PACA develops new playbook in Pennsylvania

By |  February 7, 2023
The Pennsylvania Aggregates & Concrete Association’s Annual Meeting late last year in Hershey, Pennsylvania, included a 40th anniversary commemoration. Photo: PACA

The Pennsylvania Aggregates & Concrete Association’s Annual Meeting late last year in Hershey, Pennsylvania, included a 40th anniversary commemoration. Photo: PACA

Aggregate producers know the value they bring to their communities. The benefits, of course, are aplenty.

Historically, though, producers have not been great at communicating the benefits to those living outside the confines of the industry – the general public, for example, or public officials.

Leaders at the Pennsylvania Aggregates & Concrete Association (PACA) recognized this shortcoming in recent years, though, and they crafted a strategic plan in 2022 that emphasizes communicating the tremendous value the industry provides.

“We use the analogy that water comes from a faucet and electricity from a socket, but no one knows where infrastructure comes from,” says Jeff Detwiler, president of materials at New Enterprise Stone & Lime Co., who is now chairman of the PACA board of directors. “Society appreciates it, but they don’t know enough about it. We’re essential to everybody, and we need to promote that.”

If Pennsylvania’s aggregate producers don’t effectively promote the benefits their businesses provide throughout the commonwealth, they fully realize that their ability to operate is only going to get harder.



“We’ve always been a quiet industry, but [communication] has to be a dialogue and not a monologue,” says Bob Housel, president of Masters RMC who served as PACA board chairman prior to Detwiler. “Hiring a well-respected communications partner has gone a long way with that.”

Now working alongside La Torre Communications, a Pennsylvania-based public relations and public affairs firm, PACA leaders feel they’ve taken a significant step to bolster their communication objectives.

“The challenge our industry has is the lack of a narrative,” says Peter Vlahos, president and CEO of PACA. “This is not just within our state, but across the U.S.”

Sustainability focus

The variety of messages aggregate producers must convey in Pennsylvania is similar to those of other states.

Sustainability, for example, has become more central to regulatory discussions in the Keystone State. This is an area where producers must do more to build dialogues, according to Vlahos.



“As you’re talking about CO2 emissions, what’s fascinating is when you look at the market for a quarry,” he says. “The rule of thumb is to have one in a 50-mile radius. As we’re looking at population expansion that pushes quarries farther away, not only are you increasing costs because of the transportation component but you’re increasing CO2 emissions.”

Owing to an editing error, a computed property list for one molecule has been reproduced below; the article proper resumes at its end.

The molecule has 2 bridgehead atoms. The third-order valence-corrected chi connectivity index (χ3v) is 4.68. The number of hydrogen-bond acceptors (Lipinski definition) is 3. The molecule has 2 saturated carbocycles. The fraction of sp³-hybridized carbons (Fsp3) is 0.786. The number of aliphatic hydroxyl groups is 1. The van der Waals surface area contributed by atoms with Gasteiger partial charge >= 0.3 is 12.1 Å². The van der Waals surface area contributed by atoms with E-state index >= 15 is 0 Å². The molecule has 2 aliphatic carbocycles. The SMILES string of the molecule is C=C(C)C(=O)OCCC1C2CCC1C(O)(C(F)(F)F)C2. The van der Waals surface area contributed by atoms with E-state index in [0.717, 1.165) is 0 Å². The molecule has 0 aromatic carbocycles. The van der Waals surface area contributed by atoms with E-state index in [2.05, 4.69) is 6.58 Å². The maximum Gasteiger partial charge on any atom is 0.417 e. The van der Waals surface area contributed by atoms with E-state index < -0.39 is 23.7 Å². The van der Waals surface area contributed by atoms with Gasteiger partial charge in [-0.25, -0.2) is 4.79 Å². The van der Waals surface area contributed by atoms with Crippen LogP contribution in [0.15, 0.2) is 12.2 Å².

Also, misnomers exist about aggregates and their various capabilities. This is another area where producers must speak up, making their voices especially heard with Pennsylvania Department of Transportation (PennDOT) officials.

“Pennsylvania has a lot of different types of rock, and they have varying impacts on what we do for concrete and asphalt,” Housel says. “As PennDOT changes their specifications in terms of requiring more things they want to see in their product, they’re selectively eliminating certain aggregate sources in parts of the state. That puts the burden on importing aggregates from another part of the state that’s farther away.”

Eliminating aggregate sources doesn’t have the carbon emissions impact public officials intend to achieve, either.

“That’s another conversation where we have to provide the big picture in terms of aggregate availability,” Housel says. “It’s not just ‘do you have it,’ but ‘do you have the right kind.’”

DOT developments

Because PACA has a more diverse membership than some state associations – one that includes ready-mixed concrete and cement producers – the organization has other unique issues it wants to prioritize with its state DOT.

“In addition to the burden of specifications, there’s always this push to not impact the traveling public more than you have to,” Housel says. “There’s been a push to do more work at night.”

But finding people who want to work nights is easier said than done.

“PennDOT has special requirements where they want you to bring in a whole other set of people to work at night,” Housel says. “That’s been a real struggle.”

It’s been so much of a struggle that some ready-mix providers paused to evaluate the effectiveness of the business they do with PennDOT.

“There are some sticking points that are making people consider other opportunities,” Housel says. “The industry and states have to come up with a way that we can accomplish what we want to do.

We would all like things to be as good as they possibly can be, but at some point, if you want to get things done on a fairly timely and economic basis, you’re going to have to compromise and figure out how to make this full infrastructure thing work.”

Better opportunities could be ahead because of a change in state administration, with Gov. Josh Shapiro – a Democrat – taking office.

“We hope we’re going to find the opportunity for a dialogue and that both sides will be heard in trying to find solutions,” Vlahos says.

Kevin Yanik

About the Author:

Kevin Yanik is editor-in-chief of Pit & Quarry. He can be reached at 216-706-3724 or

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